Training The Will

A  plethora of DVDs and books purporting to teach “special forces fitness”, “seal physical training”, “ranger P.T.”, and other dramatically-impressive modes of personal readiness and body-building that bear titles intended to appeal to those who are familiar with the justifiably respected so-called “elite units” of the military, abound. The ads must bring in millions, because they keep appearing in the periodicals, and people keep sending away for the DVDs and books.

Certain facts should be, but aren’t, either pointed out or generally appreciated by those who stand in awe of those whose fitness regimes they seek to follow: 1. Training for the elite units is more of a breaking down of the trainee (or an effort to break him down) during the preliminary stages, than it is a method of building him up. 2. Such building up that is a goal of the training once the trainee has passed selection and assessment is more task-directed than it is directed toward “muscle-building”. And 3. The critical factor enabling a trainee to pass muster for any elite unit is his will to succeed and to qualify; his tenaciousness in never giving up, and his dogged determination to become a member of the unit for which he is in training. Mental toughness, more than physical toughness, is what is required, what is tested, and ––– ultimately, for those who qualify ––– that which is constantly being honed in and for all special operations forces.

The WILL is the special operator’s most crucial “muscle”. Developed and nurtured to its limit, the will makes all of the other muscles of the body do that which is demanded of them.

Every human being is capable of many more times the concentrated effort of mind, spirit, and muscle than he is normally aware of, and certainly more than his normal daily existence in the private sector of society ever demands of him. It is that concentrated, fanatically-focused and determined mental, spiritual, and muscular effort that training for the special units is intended to foster and educate. The person who possesses the required level of this will-driven power to qualify for special operations forces will not quit when circumstances appear overwhelming, terrifying, or hopeless. In fact, the possessor of this fully cultivated will does not label a situation “hopeless”. He functions down to his cells with the committement to never give up so long as he is alive and capable of movement.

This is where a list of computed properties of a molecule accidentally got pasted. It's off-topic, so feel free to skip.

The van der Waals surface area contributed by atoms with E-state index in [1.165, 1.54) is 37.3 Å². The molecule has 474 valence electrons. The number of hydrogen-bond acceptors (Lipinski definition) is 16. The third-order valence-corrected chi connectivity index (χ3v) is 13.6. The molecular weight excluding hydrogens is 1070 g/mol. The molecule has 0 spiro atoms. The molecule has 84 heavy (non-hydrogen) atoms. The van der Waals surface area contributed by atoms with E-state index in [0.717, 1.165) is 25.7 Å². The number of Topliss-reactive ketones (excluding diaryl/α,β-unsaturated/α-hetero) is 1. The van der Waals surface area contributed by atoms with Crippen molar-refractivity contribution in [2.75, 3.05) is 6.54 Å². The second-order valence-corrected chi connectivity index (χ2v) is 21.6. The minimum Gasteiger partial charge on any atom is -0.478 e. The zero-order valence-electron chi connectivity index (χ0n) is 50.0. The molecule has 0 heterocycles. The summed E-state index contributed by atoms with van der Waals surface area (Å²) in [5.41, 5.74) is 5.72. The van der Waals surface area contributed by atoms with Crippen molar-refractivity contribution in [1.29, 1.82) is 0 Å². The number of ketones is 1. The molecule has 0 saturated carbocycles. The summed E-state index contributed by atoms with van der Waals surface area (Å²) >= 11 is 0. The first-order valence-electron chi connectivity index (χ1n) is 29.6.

Private citizens who have no firsthand experience with any of what constitues preparation for and performance of desperate and all-but-impossible mission accomplishment often are surprised to discover that members of elite and special forces do not necessarily appear to be extraordinary. Unlike the bodybuilders whose shockingly extreme development they proudly display on the posing dais, the special operator may look “ordinary”. No bulging muscles. No strikingly exaggerated and physically imposing presence. How disappointing. Can these fellows really do the often incredible things that are occasionally reported in books and in films? Yes they can. Don’t be deceived. They are human, and the truly impossible is impossible for them, too. But given dangerous tasks that persons who have not and often could not have measured up to their capacities, these men can accomplish pretty impressive and unusual things.